Payment of salaries and employee benefits, including pension and medical, remain a Sword of Damocles hanging over the head of Denel with legal action from at least one trade union a reminder of the need to fully meet personnel commitments.
“Some Denel divisions received full net salaries at the end of September – others not,” is the view of Solidarity sector co-ordinator for defence and aviation, Helgard Cronjé. The Centurion-headquartered labour union monitors its members in the overall Denel workforce.
He told defenceWeb there were still outstanding and unpaid salary and third party payments for May, June and July. “This is to date,” he said this week, adding Solidarity was “still busy” with court and legal processes to enforce a court order for the outstanding payments.
He gave examples of the state of play as regards salary and other employee payments in a number of Denel companies/business divisions.
At Denel Vehicle Systems (DVS), staff was paid in full for August and September but there is no guarantee of full pay going forward. Denel Aeronautics, after paying full salaries in August, paid from 80 to 100% in September with a distinction between scheduled and non-scheduled employees. Solidarity has not been able to confirm how and when outstanding September salary amounts will be paid.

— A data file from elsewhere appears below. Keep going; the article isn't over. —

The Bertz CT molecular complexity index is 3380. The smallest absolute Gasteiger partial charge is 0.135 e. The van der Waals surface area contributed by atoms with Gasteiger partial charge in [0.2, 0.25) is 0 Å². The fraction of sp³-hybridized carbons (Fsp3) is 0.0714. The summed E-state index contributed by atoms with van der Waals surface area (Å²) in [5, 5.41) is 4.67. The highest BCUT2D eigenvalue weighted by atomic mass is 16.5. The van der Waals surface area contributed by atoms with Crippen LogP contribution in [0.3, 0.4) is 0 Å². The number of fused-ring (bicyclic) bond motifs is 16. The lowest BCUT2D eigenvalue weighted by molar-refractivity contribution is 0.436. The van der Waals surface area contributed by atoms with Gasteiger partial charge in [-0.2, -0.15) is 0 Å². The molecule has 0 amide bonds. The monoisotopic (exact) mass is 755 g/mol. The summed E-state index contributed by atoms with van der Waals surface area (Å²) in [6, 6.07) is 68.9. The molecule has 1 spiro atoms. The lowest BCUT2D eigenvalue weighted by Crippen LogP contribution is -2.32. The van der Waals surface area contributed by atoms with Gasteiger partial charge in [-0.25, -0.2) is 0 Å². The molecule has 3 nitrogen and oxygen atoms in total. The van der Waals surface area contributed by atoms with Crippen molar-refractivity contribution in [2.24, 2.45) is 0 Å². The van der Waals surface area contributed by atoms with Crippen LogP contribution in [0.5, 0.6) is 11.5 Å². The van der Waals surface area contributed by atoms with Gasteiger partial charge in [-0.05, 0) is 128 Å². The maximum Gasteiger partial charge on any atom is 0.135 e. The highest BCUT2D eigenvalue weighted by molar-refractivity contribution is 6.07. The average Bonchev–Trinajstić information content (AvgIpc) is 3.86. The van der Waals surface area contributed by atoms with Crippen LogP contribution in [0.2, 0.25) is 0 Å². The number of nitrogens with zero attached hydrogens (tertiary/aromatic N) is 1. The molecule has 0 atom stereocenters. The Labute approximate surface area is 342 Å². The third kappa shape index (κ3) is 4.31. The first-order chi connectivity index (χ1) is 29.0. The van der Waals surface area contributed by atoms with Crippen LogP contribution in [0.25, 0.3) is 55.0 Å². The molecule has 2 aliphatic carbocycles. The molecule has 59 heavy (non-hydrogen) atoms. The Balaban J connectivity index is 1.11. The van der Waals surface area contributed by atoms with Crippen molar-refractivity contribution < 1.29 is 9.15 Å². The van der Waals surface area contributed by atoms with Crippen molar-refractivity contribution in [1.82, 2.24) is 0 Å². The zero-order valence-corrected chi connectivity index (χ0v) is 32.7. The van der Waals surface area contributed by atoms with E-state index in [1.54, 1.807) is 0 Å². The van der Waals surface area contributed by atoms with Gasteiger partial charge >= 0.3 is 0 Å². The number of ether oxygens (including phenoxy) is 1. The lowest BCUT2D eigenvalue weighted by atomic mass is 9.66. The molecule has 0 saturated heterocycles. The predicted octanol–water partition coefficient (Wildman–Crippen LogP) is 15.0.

The picture is bleaker at Denel Land Systems (DLS) where August and September salaries ranged from full to 60% with a distinction based on salary scale. Solidarity information indicates short payment can continue until March next year. Similar to DVS, the trade union has not obtained finality on when outstanding salary amounts will go to employees.
At PMP (Pretoria Metal Pressings) it’s a little different with full salaries paid in September after 100 to 60% paid in August and, according to Cronjé, “possible payment of outstanding salaries in December”.
Denel Dynamics personnel received full pay in August thanks to a once-off royalty payment. September sees the gloom descend with 40% of net salaries expected. Solidarity said: “indications currently are there does not seem to be the means to pay full salaries at least until March next year”.
Cronjé agrees with Democratic Alliance (DA) shadow public enterprises minister Ghaleb Cachalia that Denel Dynamics has basically lost all its technical personnel to foreign countries or companies with international links.
“We do not believe the current view of Denel Dynamics divisional management that some employees can be lured back is realistic,” he said.